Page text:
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What is an Occupational Therapist?

According to the "American Occupational Association": Occupational therapy practitioners ask, "What matters to you?" not "What's the matter with you?" In its simplest terms, occupational therapists help people across the lifespan participate in the things they want and need to do through the therapeutic use of everyday activities (occupations). Common occupational therapy interventions include helping children with disabilities to fully participate in school and social situations. Occupational therapy services typically include: an individualized evaluation, during which the client/family and occupational therapist determine the person’s goals, customized intervention to improve the person’s ability to perform daily activities and reach the goals, and an outcomes evaluation to ensure that the goals are being met and/or make changes to the intervention plan. They may also provide recommendations for adaptive equipment and training in its use, and guidance and education for family members and caregivers. Occupational therapy practitioners have a holistic perspective, in which the focus is on adapting the environment to fit the person.

Treatment Approaches

Handwriting Without Tears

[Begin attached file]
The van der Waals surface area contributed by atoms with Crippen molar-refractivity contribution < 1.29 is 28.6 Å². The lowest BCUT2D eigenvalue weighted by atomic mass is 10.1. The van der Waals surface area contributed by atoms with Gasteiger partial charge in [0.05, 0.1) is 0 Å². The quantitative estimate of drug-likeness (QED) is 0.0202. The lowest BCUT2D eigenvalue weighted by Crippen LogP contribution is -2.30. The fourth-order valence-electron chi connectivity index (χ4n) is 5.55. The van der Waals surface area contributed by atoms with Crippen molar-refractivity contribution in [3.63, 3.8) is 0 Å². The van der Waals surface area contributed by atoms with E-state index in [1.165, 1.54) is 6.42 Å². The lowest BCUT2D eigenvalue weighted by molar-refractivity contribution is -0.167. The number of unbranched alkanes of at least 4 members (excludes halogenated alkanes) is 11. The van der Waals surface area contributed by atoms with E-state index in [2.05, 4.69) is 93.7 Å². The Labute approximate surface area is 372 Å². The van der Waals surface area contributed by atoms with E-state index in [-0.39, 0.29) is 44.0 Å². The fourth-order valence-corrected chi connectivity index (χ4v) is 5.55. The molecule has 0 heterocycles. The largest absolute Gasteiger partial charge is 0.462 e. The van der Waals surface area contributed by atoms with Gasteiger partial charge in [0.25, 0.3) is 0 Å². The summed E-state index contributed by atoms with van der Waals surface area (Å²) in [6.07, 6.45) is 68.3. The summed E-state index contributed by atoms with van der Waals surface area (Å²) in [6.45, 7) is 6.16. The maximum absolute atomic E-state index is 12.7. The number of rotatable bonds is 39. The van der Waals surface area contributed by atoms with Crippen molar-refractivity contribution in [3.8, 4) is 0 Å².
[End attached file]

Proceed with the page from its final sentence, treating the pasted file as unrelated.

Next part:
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Handwriting without Tears curriculum is designed to make legible and fluent handwriting an automatic, mastered skill. Leveled kits and curriculum guide individuals through tasks such as early multi-sensory handwriting instruction to perfecting cursive. 

Sensory Integration

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Sensory integration therapy is one technique used by occupational therapists (OTs). Through fun and play-based activities, OTs attempt to change how the brain reacts to touch, sound, sight and movement.

Sometimes, one sensory area is over responsive (hyperresponsive) while another needs more information (hyporesponsive). Sensory integration therapy can help to ‘balance’ and regulate an individual’s sensory system. 

Feeding Therapy

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Feeding, eating and swallowing are activities of daily living (ADLs) that are fundamental in our lives. Occupational therapists provide essential services in the comprehensive management of problems that affect feeding, eating, and swallowing. OTs have a holistic perspective and intervention focuses on the components that enhance the individual’s ability to participate in eating and feeding.  

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